Okay, I guess I’m really back, because I’m delving into morality, philosophy and politics. With the revelation of Harvey Weinstein’s staggering abuse of his phenomenal power to coerce his employees into undesired sexual situations, Hollywood’s floodgates have opened. It seems everyone being accused, from Louis C.K. to George Takei. And one question that keeps coming up for the public to munch on is, “Are these people, alone, to blame?” After all, along with the accusations almost always comes the statement, “And everybody knew all about it.”
So, when behavior that’s been accepted, even encouraged, for decades is suddenly revealed, and finally recognized as the problem it always was, who’s to blame?
Mara Wilson, former child star and current left-wing social activist (her Twitter presence is self-dubbed “Mara ‘Get Rid of Nazis’ Wilson”) has an answer:
We all are.
There aren’t many TV shows that I have to watch anymore. I like The Flash and Legends of Tomorrow. I enjoy Supergirl overall. I tend to fall way behind on them, though. I’m still finishing Iron Fist and thus haven’t started The Defenders. Beyond those, I’m a little behind on This Is Us and a lot of the shows friends are watching I’m just giving a pass to. I don’t need The Orville. They made 79 real episodes of Star Trek, and enough Next Gen that I’ve never seen them all. I gave Star Trek: Discovery what I feel was a fair chance, and it didn’t impress me any more than any other non-Enterprise Trek has.
But Stranger Things I must see. It’s too gripping, too engaging, too much plain fun not to. It’s such a great piece of 80s nostalgia, not just in costumes, music and décor, but in the feel of 1980s films about young people.
I saw this opening weekend, and didn’t really think of commenting on my blog. But then it occurred to me that, the last time a Thor movie came out, I pretty much savaged it in this forum. So maybe a follow-up visit, albeit perhaps less expansive than my review of Thor: The Dark World, is deserved.
This was easily my favorite of the three Thor films to date. Although, sadly, it does not serve the supporting cast well—Jane Foster, Sif and Erik Selvig are all missing, and the Warriors Three appear, but only in cameos that their fans probably weren’t glad to see—it’s rooted firmly in the Thor comics mythology and showcases Chris Hemsworth and Tom Hiddleston amazingly well, to say nothing of newcomers Cate Blanchett, Jeff Goldblum, Karl Urban and Tessa Thompson, and welcome guest Mark Ruffalo. Idris Elba has a reduced, but important, role. I point out with irony that this is probably also the best Hulk film ever made—with irony because, obviously, it’s not a Hulk film, and the character did not fare well in his own title films. But here, he’s the best he’s been in a movie.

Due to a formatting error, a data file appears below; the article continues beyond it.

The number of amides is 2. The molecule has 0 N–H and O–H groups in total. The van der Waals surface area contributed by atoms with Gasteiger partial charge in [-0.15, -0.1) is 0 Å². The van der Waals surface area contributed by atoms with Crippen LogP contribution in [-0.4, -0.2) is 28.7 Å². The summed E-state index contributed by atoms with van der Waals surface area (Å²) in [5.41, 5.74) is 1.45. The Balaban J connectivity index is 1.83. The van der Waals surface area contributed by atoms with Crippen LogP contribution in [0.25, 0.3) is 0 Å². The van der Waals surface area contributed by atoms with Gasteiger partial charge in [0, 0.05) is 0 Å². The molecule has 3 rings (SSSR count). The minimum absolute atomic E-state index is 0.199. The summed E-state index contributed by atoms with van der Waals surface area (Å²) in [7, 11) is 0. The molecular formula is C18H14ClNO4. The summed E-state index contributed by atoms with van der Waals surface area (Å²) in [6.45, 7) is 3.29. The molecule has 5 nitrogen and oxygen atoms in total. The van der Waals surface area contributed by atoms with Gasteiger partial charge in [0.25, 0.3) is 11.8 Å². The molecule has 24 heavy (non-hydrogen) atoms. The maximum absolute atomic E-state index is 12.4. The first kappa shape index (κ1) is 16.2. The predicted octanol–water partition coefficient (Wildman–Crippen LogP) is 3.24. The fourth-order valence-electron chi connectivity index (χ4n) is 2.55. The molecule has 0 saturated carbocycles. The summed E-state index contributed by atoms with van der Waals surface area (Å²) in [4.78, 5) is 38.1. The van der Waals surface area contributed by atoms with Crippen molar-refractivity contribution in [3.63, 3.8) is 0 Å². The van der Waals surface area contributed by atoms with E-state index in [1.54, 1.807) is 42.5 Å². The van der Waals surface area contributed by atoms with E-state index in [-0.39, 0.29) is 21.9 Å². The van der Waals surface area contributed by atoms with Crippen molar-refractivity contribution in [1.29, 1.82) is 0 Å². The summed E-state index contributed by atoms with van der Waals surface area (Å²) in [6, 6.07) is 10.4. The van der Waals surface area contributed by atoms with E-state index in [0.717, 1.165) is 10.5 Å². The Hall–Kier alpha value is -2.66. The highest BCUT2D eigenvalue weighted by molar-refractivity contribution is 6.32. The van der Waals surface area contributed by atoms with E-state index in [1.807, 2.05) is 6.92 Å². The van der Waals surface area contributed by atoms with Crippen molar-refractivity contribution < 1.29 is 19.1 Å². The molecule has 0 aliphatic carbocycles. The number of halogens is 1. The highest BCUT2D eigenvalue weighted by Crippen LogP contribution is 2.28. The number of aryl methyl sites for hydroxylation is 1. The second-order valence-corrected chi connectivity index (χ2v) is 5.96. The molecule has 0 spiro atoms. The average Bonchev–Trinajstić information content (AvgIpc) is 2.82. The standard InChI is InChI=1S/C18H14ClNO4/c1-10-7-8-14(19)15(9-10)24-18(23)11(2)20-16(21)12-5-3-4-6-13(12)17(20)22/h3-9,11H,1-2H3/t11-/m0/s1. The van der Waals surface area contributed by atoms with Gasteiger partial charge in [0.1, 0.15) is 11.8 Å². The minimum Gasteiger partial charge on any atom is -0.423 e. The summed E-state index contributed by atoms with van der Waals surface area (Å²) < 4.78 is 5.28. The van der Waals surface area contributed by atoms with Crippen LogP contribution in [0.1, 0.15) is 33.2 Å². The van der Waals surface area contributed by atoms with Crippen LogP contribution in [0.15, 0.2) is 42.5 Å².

I wasn’t sure what to expect from this film, going in. I remembered the 1974 film coming out—probably from commercials and buzz on morning news programs. I remembered that one was an all-star “vehicle” (pardon the pun) of the type that was so popular in the 1970s. I never cared much for such films, when I was little. They seemed designed to appeal to boring people who drank martinis, talked about Nixon and watched too much football.
Kenneth Branagh’s film is, too, an all-star vehicle, with no less than the director himself, Michelle Pfeiffer, Willem Dafoe, Johnny Depp, Josh Gad, Derek Jacobi and Dame Judi Dench in its cast. And, admittedly, some of the crowd around me in the theater struck me as being martini drinkers who talked about Trump and watched too much football. But I found myself delighted with this film.
Jack Warden and Jean Marsh star in the sad tale of Jack Corey and Alicia. Corey is a convicted felon, although he claims that he killed in self-defense. He’s a decent enough guy, from what we see of him in thirty minutes, that you tend to believe him about that. But he’s been sentenced to solitary confinement on an asteroid which, Rod Serling’s narration tells us, is “nine million miles from Earth.”